Conventional semiconductor solar cells are covered by U.S. Pat. No. 4,219,830 to Gibbons. The semiconductor solar cell described in this patent has an electric field directed from the surface of the cell towards the center of the body such that minority carriers tend to drift away from the surface of the cell body. The cell has a graded p-type layer extending from all surfaces into the body or interior of the cell. An electric field is generated by the graded surface to the body regions, and the effect of this field forces electrons to drift to the interior of the cell so that holes drift to the heavily doped cell surface. As pointed out in copending application Ser. No. 486,470, over 50% of the incident power on such a solar cell will be wasted because of the mismatch between the broad solar spectrum and the monoenergetic conduction electrons which transport energy within the cell.
Sabnis et al U.S. Pat. No. 4,206,002 describes a solar cell having a gradually changing chemical composition which produces a gradually changing bandgap within the cell. Different sections of the cell have different bandgaps to enable the cell to absorb many different ranges of photon energy. The cell can convert several photon wavelengths or energy ranges into electrical energy.
Lamorte U.S. Pat. No. 4,179,702 discloses a monolithic cascade solar cell structure in which the junctions within the first and second energy converting layers are homojunctions, but the third layer provides a homojunction operating as a tunnel junction to connect the layers together. The bandgap of the third layer forming the tunnel junction is greater than the bandgap of the first layer so that the third layer is optically inactive. Photons passing through the first layer are not converted into electrical energy and pass unattenuated to the bottom or second layer.
In accordance with the present invention, power is extracted from photons, plasmons, or other guided electromagnetic waves at infrared to mid-ultraviolet frequencies by means of inelastic tunneling in metal-insulator-semiconductor-metal diodes. The inelastic tunneling process produces power by absorbing the junction plasmons to pump electrons to higher potential. Specifically, an electron from a semiconductor layer absorbs a plasmon and simultaneously tunnels across an insulator into a metal layer which is at higher potential. The diode voltage determines the fraction of energy extracted from the plasmon; any excess is lost to heat.
The apparatus of the present invention operates as a current generator. That is, the operating voltage is produced by the combination of tunneling current and load resistance. Thus, more energy can be extracted from a higher frequency wave by increasing the load or changing the geometry to increase the current. Electrons are raised to higher potential in the metal so that they can do work on the load. Back flow across the insulator is prevented by the bandgap of the semiconductor.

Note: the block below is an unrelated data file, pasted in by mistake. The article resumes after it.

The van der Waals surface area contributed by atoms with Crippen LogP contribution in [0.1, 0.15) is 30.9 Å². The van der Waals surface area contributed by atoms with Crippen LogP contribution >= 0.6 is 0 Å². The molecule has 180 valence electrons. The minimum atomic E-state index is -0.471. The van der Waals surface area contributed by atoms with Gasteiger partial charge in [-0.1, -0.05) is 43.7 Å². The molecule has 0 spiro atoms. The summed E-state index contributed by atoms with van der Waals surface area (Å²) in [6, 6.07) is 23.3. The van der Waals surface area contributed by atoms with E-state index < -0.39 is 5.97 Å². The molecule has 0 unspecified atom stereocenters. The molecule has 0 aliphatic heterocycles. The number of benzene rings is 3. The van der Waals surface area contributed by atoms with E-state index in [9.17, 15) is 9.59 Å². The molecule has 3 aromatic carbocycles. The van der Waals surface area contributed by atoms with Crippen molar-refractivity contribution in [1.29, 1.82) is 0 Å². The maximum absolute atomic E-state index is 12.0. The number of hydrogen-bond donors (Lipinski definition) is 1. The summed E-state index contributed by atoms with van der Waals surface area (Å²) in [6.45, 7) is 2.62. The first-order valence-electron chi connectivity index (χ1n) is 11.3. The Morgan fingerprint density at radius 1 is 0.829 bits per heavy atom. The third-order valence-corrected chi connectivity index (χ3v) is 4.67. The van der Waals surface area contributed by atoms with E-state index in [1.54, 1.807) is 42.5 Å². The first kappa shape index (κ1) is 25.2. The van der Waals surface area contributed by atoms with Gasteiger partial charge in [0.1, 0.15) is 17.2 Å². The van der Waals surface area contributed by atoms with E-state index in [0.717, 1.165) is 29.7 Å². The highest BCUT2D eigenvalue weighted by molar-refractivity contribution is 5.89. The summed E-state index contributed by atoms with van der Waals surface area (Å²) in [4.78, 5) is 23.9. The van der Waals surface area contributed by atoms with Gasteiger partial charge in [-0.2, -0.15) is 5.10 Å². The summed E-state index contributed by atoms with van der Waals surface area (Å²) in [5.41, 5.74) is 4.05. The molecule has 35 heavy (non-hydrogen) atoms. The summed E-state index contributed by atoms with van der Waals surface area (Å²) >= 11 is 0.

The objects advantages, and novel features of the invention will be more fully apparent from the following detailed description when read in connection with the accompanying drawing which is a schematic section view, not to scale, of a metal-insulator-semiconductor-metal diode constructed in accordance with the present invention.
As shown in the drawing, an inelastic tunnel diode 10 constructed in accordance with the present invention is a sandwich structure comprising a metal film 12, an insulating film 14, semiconductor film 16, and metal film 18. These films are carried by substrate 20 having the configuration of a diffraction grating 22 on the surface that carries these films. A load 24 is connected between the metal film 12 and one of the other conducting layers 16 or 18 if the substrate 20 is a conductor.
Energy is transferred from the external electromagnetic wave into the tunnel diode by means of the grating 22 as described in copending patent application Ser. No. 486,470. The grating period is chosen to cause a mode conversion into a junction plasmon with fields localized in the semiconductor and insulating layers 16 and 14. These electric fields can accelerate electrons as they tunnel across the oxide film 14.
According to the present invention the inelastic tunneling process produces power by absorbing junction plasmons to pump electrons to higher potential. An electron from the semiconductor layer 16 absorbs a plasmon and simultaneously tunnels across the insulator 14 into the metal layer 12 which is at higher potential.
The diode 10 operates as a current generator. That is, the operating voltage is produced by the combination of tunneling current and load resistance. Thus, more energy can be extracted from a higher frequency wave by increasing the load or changing the geometry to increase the current. Electrons are raised to higher potential in the metal 12 so that they can do work on the load 24. Backflow across the insulator 14 is prevented by the bandgap of the semiconductor 16.
In order to support surface or junction plasmons, the metals 12 and 18 must have negative dielectric constants at the frequencies of interest. Preferably, the imaginary part of the dielectric constant is small, indicating weak optical absorption by other mechanisms, such as d-band electronic transitions or ohmic heating. In general, the metals 12 and 18 should be good conductors with high reflectivity at the frequency of interest. Aluminum and silver are preferred in the visible and ultraviolet, but other conductors such as magnesium, indium, silicon, or gold are also contemplated. Certain of these materials may be advantageous for some frequency ranges.
The metal 12 is a thin film having a thickness of approximately a few hundred angstroms. The thickness is a key design parameter which must be optimized for the geometry, wavelength, and materials. In order for photons or surface plasmons to couple into the tunnel diodes, the film thickness should not be much greater than the penetration depth of their electric fields. On the other hand, if the film thickness is much less than the penetration depth of the junction palsmon fields, then the energy will not be localized within the diode and the inelastic tunneling probability will decrease. Also, the efficiency of the grating-coupler will decrease as the surface and junction modes hybridize. Formulas for the various penetration depths are well known in the art.